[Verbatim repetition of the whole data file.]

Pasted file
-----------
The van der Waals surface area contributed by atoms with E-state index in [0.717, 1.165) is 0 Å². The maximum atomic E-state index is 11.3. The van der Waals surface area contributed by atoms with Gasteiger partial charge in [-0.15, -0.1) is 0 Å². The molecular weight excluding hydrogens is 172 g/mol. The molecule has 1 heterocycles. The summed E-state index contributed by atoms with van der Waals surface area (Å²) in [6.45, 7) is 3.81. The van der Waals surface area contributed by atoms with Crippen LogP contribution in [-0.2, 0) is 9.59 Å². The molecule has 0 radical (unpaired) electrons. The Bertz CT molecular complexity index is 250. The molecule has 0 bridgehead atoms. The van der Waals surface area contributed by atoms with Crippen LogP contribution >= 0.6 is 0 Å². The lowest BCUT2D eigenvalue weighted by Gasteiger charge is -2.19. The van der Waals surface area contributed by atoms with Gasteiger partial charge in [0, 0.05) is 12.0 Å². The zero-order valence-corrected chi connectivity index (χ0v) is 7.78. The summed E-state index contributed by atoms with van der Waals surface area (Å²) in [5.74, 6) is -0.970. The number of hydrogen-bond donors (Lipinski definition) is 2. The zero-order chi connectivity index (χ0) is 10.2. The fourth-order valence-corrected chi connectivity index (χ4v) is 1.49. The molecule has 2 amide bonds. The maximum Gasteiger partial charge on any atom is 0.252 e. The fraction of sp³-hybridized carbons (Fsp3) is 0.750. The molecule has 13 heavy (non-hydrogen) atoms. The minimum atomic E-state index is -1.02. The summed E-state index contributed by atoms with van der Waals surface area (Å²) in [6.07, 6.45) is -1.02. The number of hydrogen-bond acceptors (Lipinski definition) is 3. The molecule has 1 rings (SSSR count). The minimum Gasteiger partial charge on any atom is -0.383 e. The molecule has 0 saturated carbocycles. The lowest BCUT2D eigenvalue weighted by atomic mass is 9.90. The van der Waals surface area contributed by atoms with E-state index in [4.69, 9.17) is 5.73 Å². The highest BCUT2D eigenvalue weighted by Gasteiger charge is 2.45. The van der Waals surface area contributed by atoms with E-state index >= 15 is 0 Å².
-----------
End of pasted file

The van der Waals surface area contributed by atoms with E-state index in [0.717, 1.165) is 0 Å². The maximum atomic E-state index is 11.3. The van der Waals surface area contributed by atoms with Gasteiger partial charge in [-0.15, -0.1) is 0 Å². The molecular weight excluding hydrogens is 172 g/mol. The molecule has 1 heterocycles. The summed E-state index contributed by atoms with van der Waals surface area (Å²) in [6.45, 7) is 3.81. The van der Waals surface area contributed by atoms with Crippen LogP contribution in [-0.2, 0) is 9.59 Å². The molecule has 0 radical (unpaired) electrons. The Bertz CT molecular complexity index is 250. The molecule has 0 bridgehead atoms. The van der Waals surface area contributed by atoms with Crippen LogP contribution >= 0.6 is 0 Å². The lowest BCUT2D eigenvalue weighted by Gasteiger charge is -2.19. The van der Waals surface area contributed by atoms with Gasteiger partial charge in [0, 0.05) is 12.0 Å². The zero-order valence-corrected chi connectivity index (χ0v) is 7.78. The summed E-state index contributed by atoms with van der Waals surface area (Å²) in [5.74, 6) is -0.970. The number of hydrogen-bond donors (Lipinski definition) is 2. The zero-order chi connectivity index (χ0) is 10.2. The fourth-order valence-corrected chi connectivity index (χ4v) is 1.49. The molecule has 2 amide bonds. The maximum Gasteiger partial charge on any atom is 0.252 e. The fraction of sp³-hybridized carbons (Fsp3) is 0.750. The molecule has 13 heavy (non-hydrogen) atoms. The minimum atomic E-state index is -1.02. The summed E-state index contributed by atoms with van der Waals surface area (Å²) in [6.07, 6.45) is -1.02. The number of hydrogen-bond acceptors (Lipinski definition) is 3. The molecule has 1 rings (SSSR count). The minimum Gasteiger partial charge on any atom is -0.383 e. The molecule has 0 saturated carbocycles. The lowest BCUT2D eigenvalue weighted by atomic mass is 9.90. The van der Waals surface area contributed by atoms with E-state index in [4.69, 9.17) is 5.73 Å². The highest BCUT2D eigenvalue weighted by Gasteiger charge is 2.45. The van der Waals surface area contributed by atoms with E-state index >= 15 is 0 Å².